Tuesday, June 24, 2014

More Chevron Hypocrisy: Super-Lawyer Ted Olson Allows HBO To Film Confidential Meetings

Reposted from The Chevron Pit

The appetite for hypocrisy among Chevron's "rescue team" at the law firm Gibson Dunn & Crutcher (GDC) knows few bounds. Our latest example, courtesy of GDC appellate partner and former Solicitor General Ted Olson, is truly astounding.

After the GDC trial team led by Randy Mastro bribed a key witness to win its farcical RICO case in New York, and after Chevron scientists orchestrated a massive scientific hoax on the courts of Ecuador, we now have Chevron's most prominent outside lawyer and a leading beacon of the Republican establishment working with two directors to make a documentary film about his own case.

Sound familiar? Olson and his minions at GDC have directed furious criticism at New York Attorney Steven Donziger for doing the same thing with the Ecuador litigation. In reference to Ecuador, they even have argued that making such a film results in the wholesale waiver of attorney-client privilege and is part of an "extortion" campaign against Chevron.

Olson's new film, The Case Against 8, aired earlier this week on HBO. The film documents the travails of Olson and his team as they fight to the Supreme Court to overturn a California law (called Proposition 8) barring gay marriage.

In the film, Olson and his allies openly use the media and tools of political organizing – including raucous protests in front of courthouses – to advance their legal case and pressure courts via the mobilization of public opinion. These are the same time-worn tactics used by civil rights litigators the world over, including Donziger and the indigenous leaders in Ecuador. Yet the GDC team claimed the use of the exact same tactics in Ecuador was improper.

That's the gist of the Chevron hypocrisy. It's the same double standard that says Ecuadorians should put up with massive levels of toxic soil contamination because they live in Ecuador rather than in America. Chevron proposed a clean-up standard for toxic oil waste to the Ecuador court that literally was 100 times more lax than the average American standard. When the court rejected the preposterous proposal, Chevron hilariously claimed the judges were biased against the company.

More interesting for our purposes is that in the Prop 8 case Olson gave the HBO filmmakers an all-access pass to confidential meetings where lawyers were discussing internal strategy and highly sensitive issues with witnesses and clients.

In the Chevron case, GDC pilloried Donziger and Ecuadorian lawyer Pablo Fajardo for offering similar access to director Joe Berlinger, who produced the award-winning film Crude on the Ecuador case. (Crude, based on our completely unbiased perspective, makes for a far more interesting film than the HBO flick. It is available from Netflix.)

Chevron's criticism led to a vast "waiver" of attorney-client privilege that allowed GDC access to all 600 hours of Berlinger's outtakes. The GDC team then sliced and diced the outtakes into fodder for its trumped-up RICO case, eliminating key phrases to falsely portray Donziger as a thug when he was really battling heroically to neutralize Chevron's attempted corruption of the Ecuadorian court system, as documented in part in this stunning affidavit and related legal briefs.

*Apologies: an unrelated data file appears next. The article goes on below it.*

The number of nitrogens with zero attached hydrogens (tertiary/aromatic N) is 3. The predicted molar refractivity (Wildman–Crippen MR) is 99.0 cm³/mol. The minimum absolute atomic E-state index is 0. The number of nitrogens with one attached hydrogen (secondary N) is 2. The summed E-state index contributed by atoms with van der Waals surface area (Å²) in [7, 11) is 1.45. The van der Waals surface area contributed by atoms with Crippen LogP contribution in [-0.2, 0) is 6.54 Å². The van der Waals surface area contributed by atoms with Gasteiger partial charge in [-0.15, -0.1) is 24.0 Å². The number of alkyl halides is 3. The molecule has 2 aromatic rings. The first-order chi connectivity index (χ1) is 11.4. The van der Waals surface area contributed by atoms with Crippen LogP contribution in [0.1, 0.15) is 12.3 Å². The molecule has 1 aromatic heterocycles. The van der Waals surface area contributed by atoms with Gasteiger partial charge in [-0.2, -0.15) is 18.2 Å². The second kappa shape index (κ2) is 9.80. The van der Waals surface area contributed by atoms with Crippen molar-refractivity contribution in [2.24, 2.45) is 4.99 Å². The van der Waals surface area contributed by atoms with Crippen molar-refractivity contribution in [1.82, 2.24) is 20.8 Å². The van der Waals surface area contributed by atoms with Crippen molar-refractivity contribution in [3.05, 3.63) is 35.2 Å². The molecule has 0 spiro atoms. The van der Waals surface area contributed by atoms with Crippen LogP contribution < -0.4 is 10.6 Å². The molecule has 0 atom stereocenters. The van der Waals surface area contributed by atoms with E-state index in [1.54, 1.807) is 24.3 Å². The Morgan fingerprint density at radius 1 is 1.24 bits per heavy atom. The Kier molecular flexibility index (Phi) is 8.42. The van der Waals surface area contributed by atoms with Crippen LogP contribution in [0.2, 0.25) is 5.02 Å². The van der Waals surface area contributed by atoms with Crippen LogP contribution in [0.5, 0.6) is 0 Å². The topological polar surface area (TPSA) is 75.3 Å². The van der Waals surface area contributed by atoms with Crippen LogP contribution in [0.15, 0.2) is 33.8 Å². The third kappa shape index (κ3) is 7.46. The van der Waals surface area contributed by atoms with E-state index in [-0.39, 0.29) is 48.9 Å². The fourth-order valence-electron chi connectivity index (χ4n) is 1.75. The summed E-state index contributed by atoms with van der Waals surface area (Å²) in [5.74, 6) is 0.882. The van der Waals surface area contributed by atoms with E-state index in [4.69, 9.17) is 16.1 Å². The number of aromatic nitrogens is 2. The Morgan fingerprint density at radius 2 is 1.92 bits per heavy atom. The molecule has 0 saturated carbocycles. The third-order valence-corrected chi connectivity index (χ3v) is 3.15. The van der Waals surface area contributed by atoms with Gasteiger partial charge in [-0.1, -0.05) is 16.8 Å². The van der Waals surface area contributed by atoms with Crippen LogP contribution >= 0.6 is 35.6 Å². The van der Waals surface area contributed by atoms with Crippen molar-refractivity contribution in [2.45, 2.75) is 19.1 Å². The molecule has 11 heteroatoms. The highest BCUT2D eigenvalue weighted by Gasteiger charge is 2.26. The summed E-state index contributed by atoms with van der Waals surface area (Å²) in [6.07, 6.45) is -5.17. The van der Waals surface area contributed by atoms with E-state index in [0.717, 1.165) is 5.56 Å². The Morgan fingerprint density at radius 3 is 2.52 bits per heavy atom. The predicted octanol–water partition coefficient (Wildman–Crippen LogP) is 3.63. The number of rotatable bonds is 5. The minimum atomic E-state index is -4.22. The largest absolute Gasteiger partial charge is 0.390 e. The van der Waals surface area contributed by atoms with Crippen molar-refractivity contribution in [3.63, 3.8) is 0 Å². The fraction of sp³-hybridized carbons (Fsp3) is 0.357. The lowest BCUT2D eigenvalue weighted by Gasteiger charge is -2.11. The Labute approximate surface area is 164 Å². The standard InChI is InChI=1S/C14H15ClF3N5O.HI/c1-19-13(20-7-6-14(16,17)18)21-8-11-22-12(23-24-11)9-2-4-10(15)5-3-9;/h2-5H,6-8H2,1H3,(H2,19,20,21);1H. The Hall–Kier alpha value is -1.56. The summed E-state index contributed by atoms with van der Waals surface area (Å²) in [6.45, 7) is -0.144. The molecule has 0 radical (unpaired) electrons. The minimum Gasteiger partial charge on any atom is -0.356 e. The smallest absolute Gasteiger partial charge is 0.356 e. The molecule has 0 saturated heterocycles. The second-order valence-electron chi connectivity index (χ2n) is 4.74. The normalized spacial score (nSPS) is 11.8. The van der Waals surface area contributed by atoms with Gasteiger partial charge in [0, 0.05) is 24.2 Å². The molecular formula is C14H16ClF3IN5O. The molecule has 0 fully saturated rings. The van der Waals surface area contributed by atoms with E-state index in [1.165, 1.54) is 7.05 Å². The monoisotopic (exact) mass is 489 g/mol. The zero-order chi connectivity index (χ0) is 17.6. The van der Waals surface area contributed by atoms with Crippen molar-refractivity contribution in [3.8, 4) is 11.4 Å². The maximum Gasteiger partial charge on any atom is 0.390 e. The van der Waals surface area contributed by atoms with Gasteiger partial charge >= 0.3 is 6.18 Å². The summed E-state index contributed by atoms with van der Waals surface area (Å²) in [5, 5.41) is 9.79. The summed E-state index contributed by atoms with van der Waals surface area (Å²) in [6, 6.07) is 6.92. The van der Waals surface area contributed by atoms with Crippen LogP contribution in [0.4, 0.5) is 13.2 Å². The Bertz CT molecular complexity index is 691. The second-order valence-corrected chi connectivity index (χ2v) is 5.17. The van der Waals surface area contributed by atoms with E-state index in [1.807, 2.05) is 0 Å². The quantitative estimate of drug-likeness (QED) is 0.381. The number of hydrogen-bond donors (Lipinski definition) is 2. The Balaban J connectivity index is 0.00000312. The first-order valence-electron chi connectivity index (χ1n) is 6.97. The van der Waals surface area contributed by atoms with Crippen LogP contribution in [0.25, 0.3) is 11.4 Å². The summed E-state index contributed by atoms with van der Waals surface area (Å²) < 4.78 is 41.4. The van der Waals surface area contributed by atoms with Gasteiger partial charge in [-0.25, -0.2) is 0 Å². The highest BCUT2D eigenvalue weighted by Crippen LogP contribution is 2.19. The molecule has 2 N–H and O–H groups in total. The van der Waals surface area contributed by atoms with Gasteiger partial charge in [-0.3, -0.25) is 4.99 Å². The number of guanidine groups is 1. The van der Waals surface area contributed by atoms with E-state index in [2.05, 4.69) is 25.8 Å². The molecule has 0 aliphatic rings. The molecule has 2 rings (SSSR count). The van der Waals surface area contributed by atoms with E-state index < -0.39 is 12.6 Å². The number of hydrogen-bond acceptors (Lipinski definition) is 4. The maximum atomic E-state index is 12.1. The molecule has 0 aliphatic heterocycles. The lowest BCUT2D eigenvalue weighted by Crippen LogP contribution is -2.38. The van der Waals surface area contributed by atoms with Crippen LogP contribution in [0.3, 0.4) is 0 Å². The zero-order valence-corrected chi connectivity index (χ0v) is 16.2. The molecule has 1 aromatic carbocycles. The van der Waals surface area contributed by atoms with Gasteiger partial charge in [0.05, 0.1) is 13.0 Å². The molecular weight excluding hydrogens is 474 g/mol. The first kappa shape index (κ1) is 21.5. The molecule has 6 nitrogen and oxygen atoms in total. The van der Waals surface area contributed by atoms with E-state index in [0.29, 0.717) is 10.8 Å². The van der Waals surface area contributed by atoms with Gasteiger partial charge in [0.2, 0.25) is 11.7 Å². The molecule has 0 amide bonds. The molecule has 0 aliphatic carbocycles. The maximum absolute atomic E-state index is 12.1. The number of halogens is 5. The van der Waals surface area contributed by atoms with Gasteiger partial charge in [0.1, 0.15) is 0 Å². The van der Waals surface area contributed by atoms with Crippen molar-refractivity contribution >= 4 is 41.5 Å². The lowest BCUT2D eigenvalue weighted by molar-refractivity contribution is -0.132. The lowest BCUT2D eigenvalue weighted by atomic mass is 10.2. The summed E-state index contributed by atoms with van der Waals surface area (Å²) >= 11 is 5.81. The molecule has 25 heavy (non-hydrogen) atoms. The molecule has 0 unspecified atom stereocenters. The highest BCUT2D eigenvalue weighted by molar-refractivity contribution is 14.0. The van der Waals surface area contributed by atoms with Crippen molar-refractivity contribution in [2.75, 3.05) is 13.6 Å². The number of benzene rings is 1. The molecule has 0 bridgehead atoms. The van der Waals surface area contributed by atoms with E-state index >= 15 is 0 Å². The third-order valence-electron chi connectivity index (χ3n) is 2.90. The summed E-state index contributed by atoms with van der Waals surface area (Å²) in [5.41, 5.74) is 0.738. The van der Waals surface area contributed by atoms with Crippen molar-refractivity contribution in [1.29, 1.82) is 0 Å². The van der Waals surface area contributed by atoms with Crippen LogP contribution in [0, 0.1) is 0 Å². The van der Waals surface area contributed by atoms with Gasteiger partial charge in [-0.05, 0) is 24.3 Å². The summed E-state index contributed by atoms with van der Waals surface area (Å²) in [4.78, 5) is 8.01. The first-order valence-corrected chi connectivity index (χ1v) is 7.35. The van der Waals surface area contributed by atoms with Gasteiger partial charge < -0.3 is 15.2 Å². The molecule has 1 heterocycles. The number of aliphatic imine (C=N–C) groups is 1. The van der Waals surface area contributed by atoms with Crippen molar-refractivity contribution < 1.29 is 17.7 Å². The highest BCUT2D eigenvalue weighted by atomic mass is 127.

Olsen authorized the HBO film team to "embed" itself for over four years with his legal team. Going along with the decision was none other than David Boies, one of the top litigators in the country who also worked on the Prop 8 case and who is featured prominently in the HBO film.

In an interview posted on the HBO website, the filmmakers brag about the "incredible access" they had to the internal deliberations of the GDC-led team. Director Ben Cotner described how Olson allowed him to effectively "blend into the background": "We'd slip in and out of rooms, sometimes in the middle of meetings. People got so used to us being there that eventually we were just allowed to be part of that process."

His co-director Ryan White added that it was his policy to "keep the cameras on" at all times: "We shot 600 hours of footage, and many of those hours are probably really boring stretches when we're just rolling a camera in a conference room, since we didn't know when an important phone call was going to come in or when a ruling might come down."

The filmmakers assert that this opportunity to "embed" was specifically with the legal team, not with the plaintiffs in the case. As it turns out, the plaintiffs were far more circumspect and only gradually allowed the filmmakers to follow them for a limited set of activities.

Chevron's hypocrisy is legendary: The company spent a decade in the 1990s telling a New York court it wanted the environmental case heard in Ecuador. When the evidence against it mounted, Chevron came running back to New York saying Ecuador's courts were incapable of providing a fair trial. The company's desperate campaign of forum shopping has now taken the matter to more than 30 courts around the world. In the meantime, villagers wait for Chevron to comply with a court-mandated clean up of the billions of gallons of toxic waste it has admitted to dumping.

We certainly look forward to seeing HBO's video outtakes from Olson and the other GDC lawyers. They might be of interest to foreign courts that are being asked by the rainforest villagers to seize Chevron's assets to force the company to comply with the rule of law and pay the Ecuador judgment.

No doubt most of these courts will be paying more than a passing glance at GDC's history of using unethical tactics to advance the interests of its many scandal-plagued clients.

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